- The customer's perspective -- the main competitor of EP COTS is hard-coding the functionality within a regular programming, and making EP as a non-issue. One of the claims of enterprises is that their developers know how to program in standard languages, and they will not invest in teaching them proprietary languages. While not everybody take this approach, the industry does not like proprietary. There is an effort to make Stream SQL language - but since it does not cover the entire market (even not most of it) - this is not enough.
- The ability to draw incremental knowledge -- as an example, work in the academia on query optimization around SQL has helped the entire industry. Concentrating around a single language can serve as a focus and have the knowledge be incremental instead of disiributed.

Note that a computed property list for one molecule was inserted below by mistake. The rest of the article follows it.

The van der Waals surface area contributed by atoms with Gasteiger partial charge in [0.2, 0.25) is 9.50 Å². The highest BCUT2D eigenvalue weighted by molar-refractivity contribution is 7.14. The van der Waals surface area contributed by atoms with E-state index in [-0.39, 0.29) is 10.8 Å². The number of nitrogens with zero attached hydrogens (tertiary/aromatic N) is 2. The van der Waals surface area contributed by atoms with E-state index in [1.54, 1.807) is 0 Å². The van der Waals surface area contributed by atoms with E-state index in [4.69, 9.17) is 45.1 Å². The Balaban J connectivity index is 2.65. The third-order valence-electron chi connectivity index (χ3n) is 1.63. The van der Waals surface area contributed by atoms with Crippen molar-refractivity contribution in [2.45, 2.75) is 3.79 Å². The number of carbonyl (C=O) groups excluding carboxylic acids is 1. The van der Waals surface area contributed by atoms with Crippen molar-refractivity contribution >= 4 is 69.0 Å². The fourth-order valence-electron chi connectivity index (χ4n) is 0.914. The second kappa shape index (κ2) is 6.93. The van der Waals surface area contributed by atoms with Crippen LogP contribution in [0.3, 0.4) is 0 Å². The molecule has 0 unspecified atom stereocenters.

- When moving to the "platform" oriented EP, instead of the "engine" oriented of the first generation, a platform will be able to include various implementations - agents that are based on various technologies/engines... thus, various technologies need to inter-operate, but also be part of the same application, and we don't want the application be built in a mix of languages...